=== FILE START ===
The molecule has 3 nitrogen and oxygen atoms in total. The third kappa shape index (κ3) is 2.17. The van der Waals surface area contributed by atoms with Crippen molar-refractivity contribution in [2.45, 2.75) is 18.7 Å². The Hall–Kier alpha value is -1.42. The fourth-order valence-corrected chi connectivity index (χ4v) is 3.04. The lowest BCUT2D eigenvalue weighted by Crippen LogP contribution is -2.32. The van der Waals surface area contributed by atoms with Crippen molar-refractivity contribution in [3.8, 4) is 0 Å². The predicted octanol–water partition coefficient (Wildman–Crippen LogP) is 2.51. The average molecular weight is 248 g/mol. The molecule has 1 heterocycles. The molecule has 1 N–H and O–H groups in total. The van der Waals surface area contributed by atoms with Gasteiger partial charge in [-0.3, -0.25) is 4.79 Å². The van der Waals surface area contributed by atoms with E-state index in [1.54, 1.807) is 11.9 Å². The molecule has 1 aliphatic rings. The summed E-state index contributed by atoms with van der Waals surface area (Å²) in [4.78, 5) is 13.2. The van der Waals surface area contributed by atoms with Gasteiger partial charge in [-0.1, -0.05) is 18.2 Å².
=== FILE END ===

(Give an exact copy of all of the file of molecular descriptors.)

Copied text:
The molecule has 3 nitrogen and oxygen atoms in total. The third kappa shape index (κ3) is 2.17. The van der Waals surface area contributed by atoms with Crippen molar-refractivity contribution in [2.45, 2.75) is 18.7 Å². The Hall–Kier alpha value is -1.42. The fourth-order valence-corrected chi connectivity index (χ4v) is 3.04. The lowest BCUT2D eigenvalue weighted by Crippen LogP contribution is -2.32. The van der Waals surface area contributed by atoms with Crippen molar-refractivity contribution in [3.8, 4) is 0 Å². The predicted octanol–water partition coefficient (Wildman–Crippen LogP) is 2.51. The average molecular weight is 248 g/mol. The molecule has 1 heterocycles. The molecule has 1 N–H and O–H groups in total. The van der Waals surface area contributed by atoms with Gasteiger partial charge in [-0.3, -0.25) is 4.79 Å². The van der Waals surface area contributed by atoms with E-state index in [1.54, 1.807) is 11.9 Å². The molecule has 1 aliphatic rings. The summed E-state index contributed by atoms with van der Waals surface area (Å²) in [4.78, 5) is 13.2. The van der Waals surface area contributed by atoms with Gasteiger partial charge in [-0.1, -0.05) is 18.2 Å².